Dell launches new tablets and they’re based on Windows and Android

By: Ted Kritsonis

October 3, 2013

Venue 8 Android backNEW YORK – Having been on the outside looking in at the growing tablet battle between rivals, Dell has entered the fray with a pair of Android and another pair of Windows tablets to take on the competition. But without a killer model that pushes the envelope, it will be interesting to see how much of an impact they can make.

Venue. That’s the name of Dell’s tablet line, and it will transcend both Android and Windows, in case you’re wondering. There are four tablets in total, two for each operating system, with the Android models aimed more towards a budget consumer. The Venue 7 and Venue 8 run on Intel’s Atom Z2760 Clover Trail processors, Android 4.2.2 Jelly Bean (they will be upgradeable all the way to 4.4, Dell reps said) and feature 720p LCD IPS displays. Storage is limited to 16GB, but both have microSD cards for further expansion. A 32GB version of the 8-inch model is potentially coming to Canada, but no word on when and at what price.

Nicely designed, the tablets feel good to hold and are much less slippery than some of the others on the market. Another unique — and welcome — feature is not even a feature at all. Dell opted to leave Android alone, for the most part, choosing not to use its own skin or preload a litany of apps on it like competitors tend to do. In that sense, it’s one of the purest Android experiences you’ll be able to find outside of Google’s Nexus tablets.

They’re also going to be affordable with the 7-inch going for $150 and the 8-inch going for $180 when they launch on October 18.

Dell Venue 8 ProOn the Windows side, there are the Venue 8 Pro and Venue 11 Pro. Both run on Intel Atom quad-core processors, Windows 8.1 and not Windows RT, which Dell has all but abandoned without explicitly saying so. Running a full version of the operating system means you can install applications and games like you would on a normal PC, except you will have to keep the specs in mind before doing so. Dell will smartly include Office 2013 Home and Student edition on the Venue 8 Pro, along with some other apps, including its PocketCloud service.

Coming in 32GB and 64GB models, what Dell glossed over was the fact Windows takes up 20GB of that by itself, all but ensuring that you have to invest in a big microSD card to expand it. What’s not clear is whether or not you can install and store apps on a card rather than on the tablet’s storage, a feature only recently added to Android.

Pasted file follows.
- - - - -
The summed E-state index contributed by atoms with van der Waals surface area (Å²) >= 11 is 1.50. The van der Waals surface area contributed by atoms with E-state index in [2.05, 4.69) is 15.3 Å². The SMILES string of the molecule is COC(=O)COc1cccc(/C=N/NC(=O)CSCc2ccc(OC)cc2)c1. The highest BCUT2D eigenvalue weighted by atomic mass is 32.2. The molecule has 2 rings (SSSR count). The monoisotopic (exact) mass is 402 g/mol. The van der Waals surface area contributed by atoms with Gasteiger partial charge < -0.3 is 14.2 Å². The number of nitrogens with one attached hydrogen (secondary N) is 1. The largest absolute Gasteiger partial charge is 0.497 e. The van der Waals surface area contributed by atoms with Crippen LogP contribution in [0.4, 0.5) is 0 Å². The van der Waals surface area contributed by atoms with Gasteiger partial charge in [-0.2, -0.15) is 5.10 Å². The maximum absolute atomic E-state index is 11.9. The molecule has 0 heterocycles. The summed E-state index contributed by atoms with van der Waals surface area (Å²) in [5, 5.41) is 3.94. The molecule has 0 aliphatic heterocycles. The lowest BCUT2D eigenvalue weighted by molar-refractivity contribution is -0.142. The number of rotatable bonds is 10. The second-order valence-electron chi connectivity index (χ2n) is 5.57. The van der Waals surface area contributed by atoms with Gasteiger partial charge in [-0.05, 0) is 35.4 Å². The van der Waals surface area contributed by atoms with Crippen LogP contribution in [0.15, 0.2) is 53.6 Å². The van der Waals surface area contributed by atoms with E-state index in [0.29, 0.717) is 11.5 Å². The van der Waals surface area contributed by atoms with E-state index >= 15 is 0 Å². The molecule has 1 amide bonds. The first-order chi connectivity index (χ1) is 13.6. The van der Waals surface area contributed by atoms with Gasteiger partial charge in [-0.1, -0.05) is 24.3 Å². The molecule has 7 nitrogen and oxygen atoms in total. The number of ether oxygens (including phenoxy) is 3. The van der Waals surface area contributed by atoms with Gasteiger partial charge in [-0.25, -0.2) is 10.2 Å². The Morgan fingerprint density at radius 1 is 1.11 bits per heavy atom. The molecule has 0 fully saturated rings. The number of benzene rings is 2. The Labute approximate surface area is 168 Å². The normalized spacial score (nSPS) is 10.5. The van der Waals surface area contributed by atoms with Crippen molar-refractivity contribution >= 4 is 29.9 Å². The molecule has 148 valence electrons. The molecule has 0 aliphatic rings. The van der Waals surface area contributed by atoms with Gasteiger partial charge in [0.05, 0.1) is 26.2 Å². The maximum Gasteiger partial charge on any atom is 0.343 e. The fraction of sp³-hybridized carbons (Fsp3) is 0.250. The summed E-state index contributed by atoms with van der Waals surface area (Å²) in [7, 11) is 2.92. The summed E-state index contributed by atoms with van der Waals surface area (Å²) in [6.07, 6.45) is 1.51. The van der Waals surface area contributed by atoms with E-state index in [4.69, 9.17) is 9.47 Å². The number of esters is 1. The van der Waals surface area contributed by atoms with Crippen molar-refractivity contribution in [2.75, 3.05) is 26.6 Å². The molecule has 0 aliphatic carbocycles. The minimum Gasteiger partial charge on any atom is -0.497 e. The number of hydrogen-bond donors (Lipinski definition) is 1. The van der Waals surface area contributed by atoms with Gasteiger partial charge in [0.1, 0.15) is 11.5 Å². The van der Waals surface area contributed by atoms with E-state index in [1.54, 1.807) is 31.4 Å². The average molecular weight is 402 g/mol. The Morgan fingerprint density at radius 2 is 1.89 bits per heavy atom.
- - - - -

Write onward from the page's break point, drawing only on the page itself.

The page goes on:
The Venue 11 Pro has all the same bells and whistles, along with a removable battery and the ability to attach different peripherals to it, thus changing the device’s purpose. A flat keyboard, much like the one with the Microsoft Surface, is one of them, plus a hard battery-powered keyboard that extends the tablet’s battery life and turns it into an ultrabook.

There will be some variants on specs, depending on the retailer or if you buy directly from, but prices are $300 to start for the Venue 8 Pro and $550 for the Venue 11 Pro.

The XPS 11 is not part of the Venue line, but is being positioned as a tablet more than a PC, despite its obvious laptop form factor. With an 11.6-inch Quad HD display (2560 x 1440) and a flat tactile-less keyboard, the XPS 11 has a 360-degree hinge that lets you move it all the way around to turn it into a tablet. The thinking is that the flat keys make it easier to hold. Much lighter and thinner than the previous XPS 12 and its rotating screen, the XPS 11 takes a concept Lenovo had come up with in its Yoga ultrabook, albeit with a keyboard that is a cross between a touchscreen and the Surface keyboard. Because the keys don’t move, feedback is only given to you by an audio click, though Dell reps did say that vibrating tactile feedback was in the cards in a future update.

XPS 11 keyboard close-up

This hybrid of sorts will cost $1,000 out of the gate when it launches sometime in the first half of November.

All of this comes on the heels of a deal struck between Dell shareholders and a group led by founder and CEO, Michael Dell, for a leveraged buyout that would take the company private. Nothing was mentioned about the deal at the event, though once finalized, there may be talk about how it will make the company more flexible in bringing products to market.


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